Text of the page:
To my mind, nothing celebrates summer quite like fresh fruit pie. It's as if we're taking the best the season has to offer — beautiful, vibrantly colored fruit nurtured to ripeness under a hot sun — and packaging that bounty in a tender, flaky crust. Like a gift….


My favorite mornings growing up, I'd wake to the sounds of Mom busy in the kitchen, rolling out freshly risen dough as a pot of oil heated on the stove. I could soon tell by the aromas wafting through the house that the morning was going to be special.

Mom was making doughnuts for breakfast.

Before too long, we were picking out our favorites from the freshly frosted bunch. I always chose one of the long johns she shaped using a large dog-bone-shaped cookie cutter. My siblings and I would pile in front of the TV, all four of us propped against the family dog (a very big St. Bernard), devouring her creations as we fought for the remote.

The crisp, brittle crust of each golden-brown doughnut would give way to a warm and tender interior, delicately flavored and comfortingly fragrant. We'd savor every last bite, licking the rich chocolate glaze from our fingers as we watched cartoons.

There's something magical about the doughnut. You don't have to be Homer Simpson to swoon when you're greeted with all those bright colors and sparkly decorations in a doughnut shop display case. But no matter how wonderful they may appear, it's hard to find a store-bought doughnut that compares with homemade.

And believe it or not, they're really not hard to make. You can whip up a batch of cake doughnuts in about an hour. Put together a batch of yeast-raised the night before, and all you have to do is fry them the next morning. Making breakfast for someone special? Try a batch of French crullers, their thin, golden crusts yielding to the most delicate, lightly flavored interiors….


There are many components that go into a great pizza, and opinions vary as to what they are. But any pizza lover will agree that you can't bake one without a super-hot oven, and you can't replicate the effects of a great pizzeria oven with a standard home model -- even with a pizza stone or ceramic tiles. A home oven simply can't reach the right temperature or mimic the necessary radiant heat.

Short of remodeling your kitchen or constructing a wood-fired brick oven in your backyard (that's assuming you have a backyard, and the necessary permits), great homemade pizza is just not going to happen at home.

You're better off keeping your favorite takeout number on speed-dial when you're craving a great pie in the sweet comfort of your living room.

At least that's what I'd always thought. Boy, was I wrong….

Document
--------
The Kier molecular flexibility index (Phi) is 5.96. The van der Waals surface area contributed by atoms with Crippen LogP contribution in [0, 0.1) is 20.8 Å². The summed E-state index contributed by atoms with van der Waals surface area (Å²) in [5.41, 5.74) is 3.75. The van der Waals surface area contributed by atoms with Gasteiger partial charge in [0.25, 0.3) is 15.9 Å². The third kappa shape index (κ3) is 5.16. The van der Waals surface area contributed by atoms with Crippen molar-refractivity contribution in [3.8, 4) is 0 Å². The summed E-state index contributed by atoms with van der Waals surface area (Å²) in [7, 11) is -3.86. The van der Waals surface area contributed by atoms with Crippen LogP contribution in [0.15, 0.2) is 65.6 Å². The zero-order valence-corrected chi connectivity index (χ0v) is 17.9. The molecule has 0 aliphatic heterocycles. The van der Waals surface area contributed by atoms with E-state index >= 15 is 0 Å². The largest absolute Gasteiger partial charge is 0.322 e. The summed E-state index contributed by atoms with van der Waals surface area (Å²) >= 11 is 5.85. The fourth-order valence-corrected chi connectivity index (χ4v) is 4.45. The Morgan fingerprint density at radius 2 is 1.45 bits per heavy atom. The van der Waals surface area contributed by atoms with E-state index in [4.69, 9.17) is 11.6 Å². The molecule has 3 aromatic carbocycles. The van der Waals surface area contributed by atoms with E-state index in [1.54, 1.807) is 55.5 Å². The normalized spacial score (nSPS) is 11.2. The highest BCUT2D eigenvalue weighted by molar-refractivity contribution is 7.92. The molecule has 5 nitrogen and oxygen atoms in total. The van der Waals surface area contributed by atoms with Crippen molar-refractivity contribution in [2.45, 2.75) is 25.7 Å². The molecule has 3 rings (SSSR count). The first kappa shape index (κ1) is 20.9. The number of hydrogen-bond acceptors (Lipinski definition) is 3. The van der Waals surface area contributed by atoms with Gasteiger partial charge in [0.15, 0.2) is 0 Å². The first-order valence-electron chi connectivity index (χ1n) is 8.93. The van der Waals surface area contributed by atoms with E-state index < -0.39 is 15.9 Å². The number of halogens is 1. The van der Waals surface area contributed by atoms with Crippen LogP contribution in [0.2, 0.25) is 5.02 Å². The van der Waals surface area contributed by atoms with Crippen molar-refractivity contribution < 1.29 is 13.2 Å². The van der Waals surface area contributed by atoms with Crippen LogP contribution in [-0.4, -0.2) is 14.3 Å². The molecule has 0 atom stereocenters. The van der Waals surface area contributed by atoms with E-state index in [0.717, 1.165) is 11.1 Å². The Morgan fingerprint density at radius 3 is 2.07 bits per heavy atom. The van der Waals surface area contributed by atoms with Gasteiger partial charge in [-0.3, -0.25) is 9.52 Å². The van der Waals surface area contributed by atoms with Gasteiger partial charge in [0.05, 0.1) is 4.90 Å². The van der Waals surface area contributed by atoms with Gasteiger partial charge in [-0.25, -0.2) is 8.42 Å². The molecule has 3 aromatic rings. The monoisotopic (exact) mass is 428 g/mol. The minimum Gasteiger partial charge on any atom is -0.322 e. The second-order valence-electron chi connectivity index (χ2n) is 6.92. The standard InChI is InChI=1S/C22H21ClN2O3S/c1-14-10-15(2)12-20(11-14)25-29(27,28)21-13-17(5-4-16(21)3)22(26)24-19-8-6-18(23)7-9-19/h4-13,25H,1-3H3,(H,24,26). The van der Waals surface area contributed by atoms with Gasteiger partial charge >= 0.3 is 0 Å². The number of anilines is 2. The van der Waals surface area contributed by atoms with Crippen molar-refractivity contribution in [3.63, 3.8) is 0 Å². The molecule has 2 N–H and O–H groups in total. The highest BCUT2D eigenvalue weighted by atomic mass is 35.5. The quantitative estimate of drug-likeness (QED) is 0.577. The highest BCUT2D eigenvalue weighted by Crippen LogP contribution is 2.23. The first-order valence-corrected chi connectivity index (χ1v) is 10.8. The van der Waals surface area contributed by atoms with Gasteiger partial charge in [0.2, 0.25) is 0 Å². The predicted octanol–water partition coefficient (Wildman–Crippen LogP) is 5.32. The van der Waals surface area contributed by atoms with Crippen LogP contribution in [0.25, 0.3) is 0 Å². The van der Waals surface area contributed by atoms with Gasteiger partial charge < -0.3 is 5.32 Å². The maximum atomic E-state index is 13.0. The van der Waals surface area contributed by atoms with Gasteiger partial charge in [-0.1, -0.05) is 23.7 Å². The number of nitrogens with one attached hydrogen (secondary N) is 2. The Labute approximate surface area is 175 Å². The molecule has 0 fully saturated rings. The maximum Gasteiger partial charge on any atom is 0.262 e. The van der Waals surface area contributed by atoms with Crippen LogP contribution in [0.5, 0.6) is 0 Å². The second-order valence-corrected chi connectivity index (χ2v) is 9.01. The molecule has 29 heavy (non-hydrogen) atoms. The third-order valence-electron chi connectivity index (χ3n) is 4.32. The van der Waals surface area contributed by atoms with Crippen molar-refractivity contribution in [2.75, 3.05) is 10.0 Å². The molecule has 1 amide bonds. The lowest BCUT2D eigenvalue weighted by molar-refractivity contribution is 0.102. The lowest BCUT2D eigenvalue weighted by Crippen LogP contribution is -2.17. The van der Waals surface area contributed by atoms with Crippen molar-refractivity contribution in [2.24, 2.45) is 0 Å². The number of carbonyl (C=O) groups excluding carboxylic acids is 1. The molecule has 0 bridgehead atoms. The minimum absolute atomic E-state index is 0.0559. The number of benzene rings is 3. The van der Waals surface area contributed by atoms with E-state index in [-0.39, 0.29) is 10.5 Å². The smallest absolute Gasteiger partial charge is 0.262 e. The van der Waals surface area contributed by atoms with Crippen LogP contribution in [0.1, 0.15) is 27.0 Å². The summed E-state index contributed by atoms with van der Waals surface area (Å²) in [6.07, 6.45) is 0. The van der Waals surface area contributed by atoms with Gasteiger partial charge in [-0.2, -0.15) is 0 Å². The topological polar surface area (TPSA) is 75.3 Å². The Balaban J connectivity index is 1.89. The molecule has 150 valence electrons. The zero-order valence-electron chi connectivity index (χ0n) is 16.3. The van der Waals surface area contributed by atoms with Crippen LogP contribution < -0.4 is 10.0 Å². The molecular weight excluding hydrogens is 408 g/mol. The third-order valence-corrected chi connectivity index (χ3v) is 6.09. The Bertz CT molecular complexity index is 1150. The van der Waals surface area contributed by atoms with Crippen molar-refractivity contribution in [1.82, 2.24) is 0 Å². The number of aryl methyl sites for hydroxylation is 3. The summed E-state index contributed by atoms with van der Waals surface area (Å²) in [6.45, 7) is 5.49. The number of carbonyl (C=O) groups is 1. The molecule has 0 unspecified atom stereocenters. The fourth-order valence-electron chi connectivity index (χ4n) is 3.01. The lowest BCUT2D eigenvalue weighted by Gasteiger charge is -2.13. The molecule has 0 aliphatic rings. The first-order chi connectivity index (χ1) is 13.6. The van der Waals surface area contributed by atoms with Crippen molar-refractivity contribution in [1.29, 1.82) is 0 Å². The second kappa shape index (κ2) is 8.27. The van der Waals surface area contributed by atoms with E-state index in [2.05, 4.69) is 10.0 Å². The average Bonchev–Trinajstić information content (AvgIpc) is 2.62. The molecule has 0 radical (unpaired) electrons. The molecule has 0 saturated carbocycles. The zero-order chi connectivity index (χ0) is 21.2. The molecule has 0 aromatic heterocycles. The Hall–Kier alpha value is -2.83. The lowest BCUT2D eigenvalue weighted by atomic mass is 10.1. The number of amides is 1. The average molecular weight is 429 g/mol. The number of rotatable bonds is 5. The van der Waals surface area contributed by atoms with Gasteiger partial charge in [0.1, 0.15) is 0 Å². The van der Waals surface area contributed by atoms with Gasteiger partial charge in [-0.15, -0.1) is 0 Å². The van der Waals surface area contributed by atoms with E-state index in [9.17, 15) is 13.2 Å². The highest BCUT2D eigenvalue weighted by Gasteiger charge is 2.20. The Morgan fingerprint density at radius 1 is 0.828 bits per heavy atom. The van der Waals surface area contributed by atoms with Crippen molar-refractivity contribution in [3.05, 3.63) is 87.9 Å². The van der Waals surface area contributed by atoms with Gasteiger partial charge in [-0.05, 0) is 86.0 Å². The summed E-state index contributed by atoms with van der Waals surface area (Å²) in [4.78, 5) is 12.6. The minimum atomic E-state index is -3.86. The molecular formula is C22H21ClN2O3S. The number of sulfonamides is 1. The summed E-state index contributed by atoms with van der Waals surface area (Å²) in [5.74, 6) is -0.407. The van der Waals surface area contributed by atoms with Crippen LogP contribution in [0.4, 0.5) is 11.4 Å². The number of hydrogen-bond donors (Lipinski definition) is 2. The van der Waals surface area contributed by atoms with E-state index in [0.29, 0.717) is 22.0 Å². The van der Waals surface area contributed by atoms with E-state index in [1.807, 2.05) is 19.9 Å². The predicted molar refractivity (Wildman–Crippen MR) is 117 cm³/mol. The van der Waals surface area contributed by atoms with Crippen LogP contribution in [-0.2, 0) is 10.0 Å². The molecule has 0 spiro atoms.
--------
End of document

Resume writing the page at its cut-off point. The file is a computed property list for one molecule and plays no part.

The other day, I just couldn't shake the thought of slow-smoking some ribs. I was in the mood for Memphis-style baby backs, the meat fall-off-the-bone tender, a simple dry rub tantalizingly complicated with deep hickory notes, the flavors drawn out with a tart vinegar-Dijon mop.

There's a primal wonder to smoked food — that such depth of flavor can come from so simple a technique. And then, of course, there's the lure of the sunny afternoon spent in a lawn chair with a cold beer while you're waiting, patiently, for the Weber to work its magic.

But then it started raining.

The audacity of winter. Even in Southern California, we have our seasons. I took a good long look at my kettle grill through the kitchen window as it rained, but those ribs wouldn't stop dancing through my head, like a song that just wouldn't let go.

Of course, not all smoking needs to be done outdoors, and I was not going to let the weather get in my way. Before long I was rummaging through the cupboard, looking for my large roasting pan. I grabbed a cooling rack, some heavy foil and a baking tin for a makeshift drip container and soon I was ready to smoke. Right in the kitchen. Right on the stove top. Rain or no rain.

Stove-top smoking is certainly not a new concept: Scatter some wood chips in a roasting pan, put the meat on a rack to sit above it. Loosely cover the pan and heat. Watch for the chips to start smoking and cover tight, then smoke to desired doneness.


There's nothing complicated about stove-top smoking and I'd even argue that it's probably easier to master than smoking outdoors….



Standing in his Culver City test kitchen, chef Sang Yoon is holding what looks like a freshly used bar of soap, in a soap dish.

“So, it’s basically a Jell-O shot,” says Yoon of the dish, barely suppressing a laugh. “It’s an interpretation of a mint julep buried inside a bar of soap,” continues the chef, who is behind the lauded restaurants Father’s Office and Lukshon.